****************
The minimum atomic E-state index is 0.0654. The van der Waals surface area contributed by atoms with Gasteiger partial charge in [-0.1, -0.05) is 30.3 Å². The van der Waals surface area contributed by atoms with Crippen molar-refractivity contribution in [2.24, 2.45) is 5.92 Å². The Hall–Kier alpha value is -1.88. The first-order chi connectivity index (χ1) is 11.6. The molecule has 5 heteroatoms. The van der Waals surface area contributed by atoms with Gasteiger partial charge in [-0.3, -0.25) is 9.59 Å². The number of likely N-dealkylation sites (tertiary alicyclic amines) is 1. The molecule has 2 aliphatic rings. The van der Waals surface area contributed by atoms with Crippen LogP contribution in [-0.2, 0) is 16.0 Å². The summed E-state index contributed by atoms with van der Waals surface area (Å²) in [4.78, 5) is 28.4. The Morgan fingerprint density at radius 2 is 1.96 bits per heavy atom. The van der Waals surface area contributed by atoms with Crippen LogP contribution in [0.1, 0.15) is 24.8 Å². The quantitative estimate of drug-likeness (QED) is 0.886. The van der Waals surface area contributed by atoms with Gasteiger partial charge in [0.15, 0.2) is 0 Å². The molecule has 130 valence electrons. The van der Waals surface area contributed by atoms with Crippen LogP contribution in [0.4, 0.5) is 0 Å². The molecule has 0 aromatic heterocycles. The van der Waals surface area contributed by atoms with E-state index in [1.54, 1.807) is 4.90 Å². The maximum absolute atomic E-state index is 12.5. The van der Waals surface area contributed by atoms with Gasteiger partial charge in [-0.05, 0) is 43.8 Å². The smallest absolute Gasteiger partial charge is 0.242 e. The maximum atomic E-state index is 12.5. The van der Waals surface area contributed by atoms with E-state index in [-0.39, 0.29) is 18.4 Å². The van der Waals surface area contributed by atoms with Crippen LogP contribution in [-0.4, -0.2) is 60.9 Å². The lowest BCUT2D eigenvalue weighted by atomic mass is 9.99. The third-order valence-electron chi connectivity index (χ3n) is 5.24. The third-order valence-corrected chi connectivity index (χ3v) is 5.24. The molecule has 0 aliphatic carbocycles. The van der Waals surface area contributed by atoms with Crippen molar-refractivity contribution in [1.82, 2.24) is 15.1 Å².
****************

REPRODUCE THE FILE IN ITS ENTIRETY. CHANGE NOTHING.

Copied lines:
The minimum atomic E-state index is 0.0654. The van der Waals surface area contributed by atoms with Gasteiger partial charge in [-0.1, -0.05) is 30.3 Å². The van der Waals surface area contributed by atoms with Crippen molar-refractivity contribution in [2.24, 2.45) is 5.92 Å². The Hall–Kier alpha value is -1.88. The first-order chi connectivity index (χ1) is 11.6. The molecule has 5 heteroatoms. The van der Waals surface area contributed by atoms with Gasteiger partial charge in [-0.3, -0.25) is 9.59 Å². The number of likely N-dealkylation sites (tertiary alicyclic amines) is 1. The molecule has 2 aliphatic rings. The van der Waals surface area contributed by atoms with Crippen LogP contribution in [-0.2, 0) is 16.0 Å². The summed E-state index contributed by atoms with van der Waals surface area (Å²) in [4.78, 5) is 28.4. The Morgan fingerprint density at radius 2 is 1.96 bits per heavy atom. The van der Waals surface area contributed by atoms with Crippen LogP contribution in [0.1, 0.15) is 24.8 Å². The quantitative estimate of drug-likeness (QED) is 0.886. The van der Waals surface area contributed by atoms with Gasteiger partial charge in [0.15, 0.2) is 0 Å². The molecule has 130 valence electrons. The van der Waals surface area contributed by atoms with Crippen LogP contribution in [0.4, 0.5) is 0 Å². The molecule has 0 aromatic heterocycles. The van der Waals surface area contributed by atoms with E-state index in [1.54, 1.807) is 4.90 Å². The maximum absolute atomic E-state index is 12.5. The van der Waals surface area contributed by atoms with Gasteiger partial charge in [-0.05, 0) is 43.8 Å². The smallest absolute Gasteiger partial charge is 0.242 e. The maximum atomic E-state index is 12.5. The van der Waals surface area contributed by atoms with E-state index in [-0.39, 0.29) is 18.4 Å². The van der Waals surface area contributed by atoms with Crippen LogP contribution in [-0.4, -0.2) is 60.9 Å². The lowest BCUT2D eigenvalue weighted by atomic mass is 9.99. The third-order valence-electron chi connectivity index (χ3n) is 5.24. The third-order valence-corrected chi connectivity index (χ3v) is 5.24. The molecule has 0 aliphatic carbocycles. The van der Waals surface area contributed by atoms with Crippen molar-refractivity contribution in [1.82, 2.24) is 15.1 Å².